We subject our clusters to a lot of automated tests in the widest sense – monitoring, health checks, load tests, penetration tests, vulnerability scans, the list goes on – but every so often I come across test cases that are not well served by any of them. They are usually specific to the way a cluster is used, or how the organisation operating it works. Sometimes there is no objectively correct or incorrect answer, no obvious expected value to specify in our assert statements. I will look at three examples to explain why I think these tests are worth your while.
The first test concerns the OpenShift default of letting all authenticated users create (or, more accurately, request) projects. Let’s say we want to deny non-admin users this power. How do we make sure we have complied with this rule?
Second, our architecture may require an application scaled to three pods to be distributed across three data centre zones for high availability. We need a test that shows that the built infrastructure matches the architectural requirement.
Third, let’s assume we have just experienced an unplanned downtime. Communication between two projects has failed. Clearly remediation comes first, but how would the administrator go about writing a test that makes sure the pod network is configured correctly?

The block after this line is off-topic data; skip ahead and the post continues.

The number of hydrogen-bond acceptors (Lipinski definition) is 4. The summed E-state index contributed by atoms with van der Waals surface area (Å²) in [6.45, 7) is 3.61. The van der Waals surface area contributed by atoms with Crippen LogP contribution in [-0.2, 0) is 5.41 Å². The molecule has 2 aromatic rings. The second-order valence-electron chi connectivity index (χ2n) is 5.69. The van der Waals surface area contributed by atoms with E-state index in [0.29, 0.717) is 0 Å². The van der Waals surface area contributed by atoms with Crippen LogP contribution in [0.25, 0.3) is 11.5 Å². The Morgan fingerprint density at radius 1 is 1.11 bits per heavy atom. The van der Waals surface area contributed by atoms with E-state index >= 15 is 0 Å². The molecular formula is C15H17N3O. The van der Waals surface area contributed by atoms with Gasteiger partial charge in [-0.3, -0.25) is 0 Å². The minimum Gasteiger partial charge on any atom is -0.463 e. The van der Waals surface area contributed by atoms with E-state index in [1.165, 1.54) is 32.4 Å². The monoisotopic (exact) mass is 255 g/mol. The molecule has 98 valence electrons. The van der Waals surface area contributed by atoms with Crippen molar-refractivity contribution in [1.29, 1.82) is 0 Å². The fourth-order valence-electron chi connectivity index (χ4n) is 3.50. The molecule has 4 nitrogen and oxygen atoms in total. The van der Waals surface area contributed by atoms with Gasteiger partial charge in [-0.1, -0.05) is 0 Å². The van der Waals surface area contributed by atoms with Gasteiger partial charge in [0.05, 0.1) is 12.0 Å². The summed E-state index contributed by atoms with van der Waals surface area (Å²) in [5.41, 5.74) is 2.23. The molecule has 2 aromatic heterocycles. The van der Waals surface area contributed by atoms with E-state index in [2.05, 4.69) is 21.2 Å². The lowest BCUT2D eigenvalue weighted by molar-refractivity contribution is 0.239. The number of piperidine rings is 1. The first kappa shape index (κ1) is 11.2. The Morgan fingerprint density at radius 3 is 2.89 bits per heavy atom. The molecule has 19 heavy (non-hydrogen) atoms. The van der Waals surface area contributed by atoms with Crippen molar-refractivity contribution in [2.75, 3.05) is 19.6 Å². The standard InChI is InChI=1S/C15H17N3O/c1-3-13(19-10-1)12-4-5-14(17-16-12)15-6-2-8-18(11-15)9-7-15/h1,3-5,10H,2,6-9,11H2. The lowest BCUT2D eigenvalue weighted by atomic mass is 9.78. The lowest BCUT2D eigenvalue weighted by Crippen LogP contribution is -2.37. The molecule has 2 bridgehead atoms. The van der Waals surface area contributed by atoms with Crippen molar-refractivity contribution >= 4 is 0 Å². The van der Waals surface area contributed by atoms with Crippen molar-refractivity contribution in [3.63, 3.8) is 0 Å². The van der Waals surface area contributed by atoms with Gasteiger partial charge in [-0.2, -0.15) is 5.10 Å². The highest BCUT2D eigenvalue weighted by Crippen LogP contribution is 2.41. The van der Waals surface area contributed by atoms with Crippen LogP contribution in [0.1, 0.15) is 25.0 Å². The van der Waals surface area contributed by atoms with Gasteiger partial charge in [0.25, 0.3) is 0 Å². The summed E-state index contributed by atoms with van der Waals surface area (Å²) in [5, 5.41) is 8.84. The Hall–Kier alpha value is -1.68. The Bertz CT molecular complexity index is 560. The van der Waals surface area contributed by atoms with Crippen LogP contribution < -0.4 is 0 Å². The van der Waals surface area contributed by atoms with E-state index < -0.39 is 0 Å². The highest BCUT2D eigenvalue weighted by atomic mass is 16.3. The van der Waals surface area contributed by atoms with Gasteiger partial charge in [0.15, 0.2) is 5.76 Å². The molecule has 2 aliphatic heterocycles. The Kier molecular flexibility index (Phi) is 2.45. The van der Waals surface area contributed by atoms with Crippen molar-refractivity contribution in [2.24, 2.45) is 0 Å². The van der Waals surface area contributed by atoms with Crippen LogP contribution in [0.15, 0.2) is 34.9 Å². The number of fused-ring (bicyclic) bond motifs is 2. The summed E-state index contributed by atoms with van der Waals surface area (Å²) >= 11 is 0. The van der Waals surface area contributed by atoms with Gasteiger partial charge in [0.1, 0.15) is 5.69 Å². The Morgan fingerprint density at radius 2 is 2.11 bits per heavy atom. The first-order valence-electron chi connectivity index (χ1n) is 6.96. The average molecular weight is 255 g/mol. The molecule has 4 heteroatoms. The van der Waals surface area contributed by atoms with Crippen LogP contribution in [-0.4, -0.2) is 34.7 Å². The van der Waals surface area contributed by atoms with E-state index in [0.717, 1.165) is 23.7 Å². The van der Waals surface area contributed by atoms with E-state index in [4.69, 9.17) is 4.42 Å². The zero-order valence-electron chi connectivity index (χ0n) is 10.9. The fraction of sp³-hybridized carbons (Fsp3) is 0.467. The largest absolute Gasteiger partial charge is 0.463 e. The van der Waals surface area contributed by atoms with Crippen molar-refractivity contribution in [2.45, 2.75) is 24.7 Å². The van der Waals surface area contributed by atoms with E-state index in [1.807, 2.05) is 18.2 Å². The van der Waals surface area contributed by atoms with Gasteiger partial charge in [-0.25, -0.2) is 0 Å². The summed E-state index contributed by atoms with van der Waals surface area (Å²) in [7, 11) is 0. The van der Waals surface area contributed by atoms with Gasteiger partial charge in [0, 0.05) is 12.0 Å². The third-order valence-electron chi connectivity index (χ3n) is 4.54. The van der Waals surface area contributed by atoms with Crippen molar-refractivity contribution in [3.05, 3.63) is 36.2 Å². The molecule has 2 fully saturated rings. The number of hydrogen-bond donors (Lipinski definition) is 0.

The three scenarios have a number of things in common. Each requires direct access to the cluster state held in the master’s
etcd database. That interaction alone ensures that these are not inexpensive tests in performance terms. Broadly speaking, these tests should run daily, preferably at a time of reduced load, not every hour of the day. Running them is perhaps most useful after cluster maintenance or upgrades. We will look at sample implementations of these tests in just a moment.
How much work will creating tests like these involve? Thankfully, very little. If we are unsure what to test, a quick glance at our operational guidelines or architecture documentation will help us get started. Writing tests will come naturally to anyone familiar with OpenShift, and should take no more than five minutes in most cases. Kubernetes gives us all the tools we need to implement our test runner.
The CronJob object triggers nightly test runs. The payload is a lightweight single-container pod with Kate Ward’s unit test framework shUnit2, oc client, and assorted tools (
awk). All test data is taken from a ConfigMap mounted at launch. The ConfigMap in turn is generated from a folder of test scripts in Git. We will return to the scripts in just a moment.
For now the CronJob object waits for the appointed hour, then triggers a test run.
shunit2 processes the test suite (consisting of all test scripts in
/etc/openshift-unit.d) and then reports results. Due to a limitation of the CronJob API prior to Kubernetes 1.8, the pod reports success (zero) even in case of errors as returning an error leads to constant redeployments and considerable load on the cluster.